Trump says he doesn't think Russian Federation is still targeting U.S

Trump says he doesn't think Russian Federation is still targeting U.S

Trump says he doesn't think Russian Federation is still targeting U.S

Sarah Huckabee Sanders, White House press secretary.

US President Donald Trump, under fire over his Helsinki summit with Vladimir Putin, doubled down Thursday by saying he looks forward to meeting the Russian leader again - with talks already underway for a visit to Washington in the fall.

The news comes as the USA director of national intelligence Dan Coats revealed that he does not know what was said between the two leaders during their one-on-one meeting.

Whether President Donald Trump's head-exploding press conference Monday with Vladimir Putin is just another episode in the freakish reality show called the Trump presidency - or a more consequential tipping point in his political fortunes - remains to be seen. "OK, that's going to be special".

The story in the July 30 edition of Time delves into the fallout from the Helsinki summit and Trump's seeming affinity for Putin.

During the panel, Coats said he was still not sure what was discussed at Trump and Putin's one-on-one meeting in Helsinki.

In an interview with CNBC television on Thursday, Trump said that "getting along with President Putin, getting along with Russia's a positive, not a negative".

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"We have some breaking news, the White House has announced on Twitter that Vladimir Putin is coming to the White House in the fall", she said while interviewing the intel chief at the Aspen Security Forum.

It comes after Mr Putin, asked in Helsinki whether he would extradite the 12 Russian intelligence agents indicted in the U.S. for hacking Democratic Party computers, said he would meet the USA government "halfway".

He said: "I don't see any reason why it would be". She said the USA hopes Putin will have the indicted Russians "come to the United States to prove their innocence or guilt".

On Wednesday, the Russian Prosecutor General's office listed Americans it wanted to question for "illegal activities", including Michael McFaul, who was USA ambassador to Russia under Democratic former President Barack Obama.

However grudging Trump's moves against Moscow might have been, though, his defenders say the actions speak for themselves.

But Mr Trump rejected Mr Putin's offer to allow the United States to question 12 Russians accused of interfering in the 2016 election after fierce criticism from Republicans and Democrats.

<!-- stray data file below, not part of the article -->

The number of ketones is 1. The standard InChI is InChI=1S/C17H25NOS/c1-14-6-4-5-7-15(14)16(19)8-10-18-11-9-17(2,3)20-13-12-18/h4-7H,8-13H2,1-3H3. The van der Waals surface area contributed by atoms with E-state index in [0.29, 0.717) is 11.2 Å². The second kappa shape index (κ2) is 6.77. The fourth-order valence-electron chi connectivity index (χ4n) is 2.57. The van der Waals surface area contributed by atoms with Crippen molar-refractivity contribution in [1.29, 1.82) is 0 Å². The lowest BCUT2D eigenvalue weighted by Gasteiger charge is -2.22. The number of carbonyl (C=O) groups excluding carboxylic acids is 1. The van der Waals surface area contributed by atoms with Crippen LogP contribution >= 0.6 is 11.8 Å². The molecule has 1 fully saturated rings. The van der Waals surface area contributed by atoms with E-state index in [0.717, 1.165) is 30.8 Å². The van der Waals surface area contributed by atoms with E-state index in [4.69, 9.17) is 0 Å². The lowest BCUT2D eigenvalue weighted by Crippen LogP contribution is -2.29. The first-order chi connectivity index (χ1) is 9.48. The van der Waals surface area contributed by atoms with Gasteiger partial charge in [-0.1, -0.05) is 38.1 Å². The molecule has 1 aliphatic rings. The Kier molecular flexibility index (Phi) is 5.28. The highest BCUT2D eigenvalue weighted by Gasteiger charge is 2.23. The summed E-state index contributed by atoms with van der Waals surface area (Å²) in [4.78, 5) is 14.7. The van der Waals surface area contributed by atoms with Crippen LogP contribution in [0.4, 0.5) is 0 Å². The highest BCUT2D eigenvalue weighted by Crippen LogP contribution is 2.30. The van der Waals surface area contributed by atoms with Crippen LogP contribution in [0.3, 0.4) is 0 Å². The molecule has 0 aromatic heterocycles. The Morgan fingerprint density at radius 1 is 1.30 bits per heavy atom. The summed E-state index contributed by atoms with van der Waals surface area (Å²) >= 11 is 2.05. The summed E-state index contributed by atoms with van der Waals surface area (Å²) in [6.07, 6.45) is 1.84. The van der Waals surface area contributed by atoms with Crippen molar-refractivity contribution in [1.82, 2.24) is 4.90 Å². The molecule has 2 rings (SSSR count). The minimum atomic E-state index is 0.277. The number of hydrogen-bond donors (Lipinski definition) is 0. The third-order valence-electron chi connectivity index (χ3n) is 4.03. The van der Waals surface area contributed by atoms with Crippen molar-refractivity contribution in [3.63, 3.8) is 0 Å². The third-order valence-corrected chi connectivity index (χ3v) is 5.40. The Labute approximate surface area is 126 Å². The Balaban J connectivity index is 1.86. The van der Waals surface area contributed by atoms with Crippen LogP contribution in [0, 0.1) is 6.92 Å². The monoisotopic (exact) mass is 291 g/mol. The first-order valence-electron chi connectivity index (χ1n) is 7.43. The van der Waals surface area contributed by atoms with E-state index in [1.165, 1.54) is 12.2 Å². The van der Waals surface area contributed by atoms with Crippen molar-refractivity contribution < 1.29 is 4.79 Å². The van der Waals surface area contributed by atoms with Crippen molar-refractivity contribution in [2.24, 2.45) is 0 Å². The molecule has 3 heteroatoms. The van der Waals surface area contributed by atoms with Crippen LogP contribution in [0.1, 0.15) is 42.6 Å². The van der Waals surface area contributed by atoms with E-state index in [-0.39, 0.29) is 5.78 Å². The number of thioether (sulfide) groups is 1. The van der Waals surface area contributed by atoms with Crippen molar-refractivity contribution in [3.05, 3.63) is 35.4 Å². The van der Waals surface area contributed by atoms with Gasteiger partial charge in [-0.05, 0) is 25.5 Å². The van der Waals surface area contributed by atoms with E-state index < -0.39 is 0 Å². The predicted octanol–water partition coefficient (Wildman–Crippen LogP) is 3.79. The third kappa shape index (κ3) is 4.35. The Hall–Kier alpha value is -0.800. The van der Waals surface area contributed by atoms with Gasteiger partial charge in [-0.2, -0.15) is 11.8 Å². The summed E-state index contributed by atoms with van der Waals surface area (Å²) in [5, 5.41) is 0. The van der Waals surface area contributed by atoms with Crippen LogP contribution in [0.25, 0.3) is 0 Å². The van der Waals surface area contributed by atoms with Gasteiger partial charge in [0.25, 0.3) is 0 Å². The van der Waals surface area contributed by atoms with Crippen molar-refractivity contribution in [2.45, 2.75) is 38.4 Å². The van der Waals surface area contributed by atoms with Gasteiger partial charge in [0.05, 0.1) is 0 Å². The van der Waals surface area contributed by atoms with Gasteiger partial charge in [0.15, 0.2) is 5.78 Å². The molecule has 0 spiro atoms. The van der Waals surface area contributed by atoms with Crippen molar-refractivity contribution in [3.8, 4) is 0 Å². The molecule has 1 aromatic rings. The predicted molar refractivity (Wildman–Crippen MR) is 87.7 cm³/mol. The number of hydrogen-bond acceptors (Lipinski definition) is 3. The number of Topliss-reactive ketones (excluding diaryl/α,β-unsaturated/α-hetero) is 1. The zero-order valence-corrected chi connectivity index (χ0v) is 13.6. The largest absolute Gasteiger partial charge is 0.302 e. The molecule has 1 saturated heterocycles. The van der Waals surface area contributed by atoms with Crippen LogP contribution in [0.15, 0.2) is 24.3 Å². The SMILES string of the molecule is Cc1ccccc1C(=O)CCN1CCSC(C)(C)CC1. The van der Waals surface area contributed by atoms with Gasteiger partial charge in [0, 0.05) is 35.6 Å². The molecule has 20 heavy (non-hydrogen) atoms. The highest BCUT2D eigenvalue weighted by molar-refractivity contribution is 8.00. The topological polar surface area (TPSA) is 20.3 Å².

At his joint press conference with Putin on Monday, Trump appeared to cast doubt on the conclusions of USA intelligence agencies that Putin ordered the Russian government to interfere with the 2016 US presidential election.

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Hall, who is also a CNN analyst, expressed his concerns in an op-ed about the Trump-Putin summit before the meeting happened. HORSLEY: Ailsa, I have to tell you there was considerable skepticism in the briefing room about that explanation.

According to WaPo, within the White House, Trump's advisors were pissed by Coats and his Aspen performance.

Coats said he was also not aware of the content of the private the president's private conversation with Vladimir Putin Helsinki. "Say that again? Did I hear you?" he said, before adding, "Okayyy".

While Trump has no qualms about criticizing leaders of allied countries like Germany's Angela Merkel, Canada's Justin Trudeau or the U.K.'s Theresa May, he nearly always treats Putin with kid gloves. Putin reportedly said he had agreed not to discuss the proposal publicly while Trump was considering it.

Earlier Thursday, House Democrats attempted to subpoena the translator from the meeting for questioning as well, but were blocked by Republicans.

In the latest, on Thursday, the White House had to distance itself from what he had described as an "incredible offer" made by the Russian president.

US Deputy Attorney General Rod Rosenstein, who issued the indictments against the 12 Russians last week, said on Thursday that the US would seek to warn the public in the future when it believes foreign states are trying to influence elections.

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